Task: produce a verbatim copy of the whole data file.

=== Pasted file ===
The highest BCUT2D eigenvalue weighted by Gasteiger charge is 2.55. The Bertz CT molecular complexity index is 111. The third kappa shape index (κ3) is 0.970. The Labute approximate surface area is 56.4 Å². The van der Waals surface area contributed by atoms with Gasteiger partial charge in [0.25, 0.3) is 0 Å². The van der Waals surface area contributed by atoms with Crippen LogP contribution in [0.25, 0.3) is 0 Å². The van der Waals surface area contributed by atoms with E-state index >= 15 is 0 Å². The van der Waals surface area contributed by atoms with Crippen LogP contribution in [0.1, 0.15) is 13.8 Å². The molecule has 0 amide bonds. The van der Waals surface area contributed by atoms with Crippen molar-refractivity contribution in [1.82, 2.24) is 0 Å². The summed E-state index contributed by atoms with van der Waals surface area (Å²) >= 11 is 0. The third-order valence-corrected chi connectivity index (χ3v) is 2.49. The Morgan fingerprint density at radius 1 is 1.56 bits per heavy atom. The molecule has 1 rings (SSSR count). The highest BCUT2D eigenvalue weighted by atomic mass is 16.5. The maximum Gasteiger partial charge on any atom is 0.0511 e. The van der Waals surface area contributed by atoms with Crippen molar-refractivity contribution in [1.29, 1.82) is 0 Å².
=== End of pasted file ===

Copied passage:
The highest BCUT2D eigenvalue weighted by Gasteiger charge is 2.55. The Bertz CT molecular complexity index is 111. The third kappa shape index (κ3) is 0.970. The Labute approximate surface area is 56.4 Å². The van der Waals surface area contributed by atoms with Gasteiger partial charge in [0.25, 0.3) is 0 Å². The van der Waals surface area contributed by atoms with Crippen LogP contribution in [0.25, 0.3) is 0 Å². The van der Waals surface area contributed by atoms with E-state index >= 15 is 0 Å². The van der Waals surface area contributed by atoms with Crippen LogP contribution in [0.1, 0.15) is 13.8 Å². The molecule has 0 amide bonds. The van der Waals surface area contributed by atoms with Crippen molar-refractivity contribution in [1.82, 2.24) is 0 Å². The summed E-state index contributed by atoms with van der Waals surface area (Å²) >= 11 is 0. The third-order valence-corrected chi connectivity index (χ3v) is 2.49. The Morgan fingerprint density at radius 1 is 1.56 bits per heavy atom. The molecule has 1 rings (SSSR count). The highest BCUT2D eigenvalue weighted by atomic mass is 16.5. The maximum Gasteiger partial charge on any atom is 0.0511 e. The van der Waals surface area contributed by atoms with Crippen molar-refractivity contribution in [1.29, 1.82) is 0 Å².